Photo by Alexander Hayes
Step Up Pepperdine — a campaign and six-week convocation series that focuses on bystander intervention in potentially dangerous situations — kicked off during Tuesday night convocation. The Step Up Pepperdine convocation series starts Wednesday Feb. 4 at 2 p.m. in PLC 100. Its goal is to give students tools to help each other in dangerous situations.
“This campaign started as part of an initiative to combat Pepperdine’s loneliness problem in conjunction with the Counseling Center,” said senior and Student Government Association President Ralph Sampang.
“Last year’s SGA worked toward tackling that issue; we wanted to continue that this year,” he said. “We want to provide students with ways to get students more connected to each other. Also, with the recent suicide tragedy and the loneliness issue, it proved to be a great combination at a great time for starting the campaign.”
The Step Up program started with college students at the University of Arizona. At a meeting with SGA and the Counseling Center, Counseling Center director Connie Horton brought the idea.
The convocation started with prayer and a biblical message. The biblical message of the night revolved around the lesson of the Good Samaritan.
Director of the Counseling Center Connie Horton emphasized the importance of asking, “What does it mean to be a neighbor?” instead of, “Who is my neighbor?”
“Using [the Good Samaritan] was natural for this occasion,” she said. “It was a great segue to the goal of the campaign.”
Horton went on to give an example of the difficulty of acting as a Good Samaritan through a study done at the Princeton Theological Seminary on the bystander effect. The study showed that students were less likely to help a person out on the street — despite consciousness of the Good Samaritan message — when they had to hurry towards a presentation or commitment.
Assistant Director of the Counseling Center Robert Schultz addressed the problems that came from the study and how they are similar to students’ problems with the bystander effect.
“The problems come from conformity and diffusion of responsibility,” he said. “Students face the same problems when helping each other out in a community.”
With that in mind, the focus then shifted toward the campaign.
“The two ways that students can help Step Up are by living out your values and through perspective taking,” he said.
Schultz then presented a model for bystander intervention.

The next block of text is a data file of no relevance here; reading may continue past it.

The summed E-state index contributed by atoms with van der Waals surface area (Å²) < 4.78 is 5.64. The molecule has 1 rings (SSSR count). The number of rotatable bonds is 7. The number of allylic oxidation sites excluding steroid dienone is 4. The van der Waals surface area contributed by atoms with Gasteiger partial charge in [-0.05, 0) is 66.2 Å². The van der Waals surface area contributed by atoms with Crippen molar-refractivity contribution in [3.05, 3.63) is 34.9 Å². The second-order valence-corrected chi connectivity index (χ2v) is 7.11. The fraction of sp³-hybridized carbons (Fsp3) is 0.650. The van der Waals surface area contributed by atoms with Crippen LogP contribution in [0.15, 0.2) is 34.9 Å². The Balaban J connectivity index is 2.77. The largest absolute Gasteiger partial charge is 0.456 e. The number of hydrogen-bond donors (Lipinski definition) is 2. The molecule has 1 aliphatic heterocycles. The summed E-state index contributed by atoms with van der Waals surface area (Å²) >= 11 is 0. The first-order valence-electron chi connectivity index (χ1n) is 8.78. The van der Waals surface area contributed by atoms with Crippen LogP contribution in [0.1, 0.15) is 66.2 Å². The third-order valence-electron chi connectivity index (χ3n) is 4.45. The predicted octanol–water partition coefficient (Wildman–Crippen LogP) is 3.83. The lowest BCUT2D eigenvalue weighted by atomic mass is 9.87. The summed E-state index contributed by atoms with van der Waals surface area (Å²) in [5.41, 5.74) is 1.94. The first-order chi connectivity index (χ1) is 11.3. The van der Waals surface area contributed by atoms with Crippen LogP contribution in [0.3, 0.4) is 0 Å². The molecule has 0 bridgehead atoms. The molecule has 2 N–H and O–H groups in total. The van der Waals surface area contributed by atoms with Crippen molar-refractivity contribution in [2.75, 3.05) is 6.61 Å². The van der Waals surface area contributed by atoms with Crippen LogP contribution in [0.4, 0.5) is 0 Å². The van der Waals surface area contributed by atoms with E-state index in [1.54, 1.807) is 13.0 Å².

“The model for Step Up Pepperdine is simple: notice the event, interpret the event, assume responsibility, know how to help and step up,” he said. “With the series, we will go more in depth in assembling a playbook of tools for knowing how to help.”
The marketing team of the campaign introduced the Live Safe app, an app that encourages taking precautions and taking account of a friend’s potentially dangerous situation.
Before concluding with a prayer, the short Q&A; session began.
Junior Lena-Sophia Boerries sparked a moment of suspense for the room with a question about stepping up for the LGBT community.
“We’re the same in the eyes of God. We need to practice what we preach,” she said. “Instead of going to Yik Yak with our problems, we need to write to President Benton or the Graphic and actually do something about it.”
Junior T’Airrashay Minnitee shared similar thoughts. “Although the presentation of the issue was kind of awkward with the unrelatable examples, we do need to step up as a community and take [the issues of loneliness and the LGBT community] seriously,” she said.
Freshman Alex Corwin said he thought the event was “effective” but the Q&A; session was “weak.”
“The event was effective in providing in-depth details, but the response to the LGBT question was weird,” he said. “The administration can only do so much [in response to creating a good community]. It begins with us [the students], or at least it should.”
Overall, the students, SGA, the Counseling Center and the marketing team all agreed on what is necessary for the program to take root: the students’ participation.
Students can download the Live Safe app through the Apple Marketplace and Google Play.
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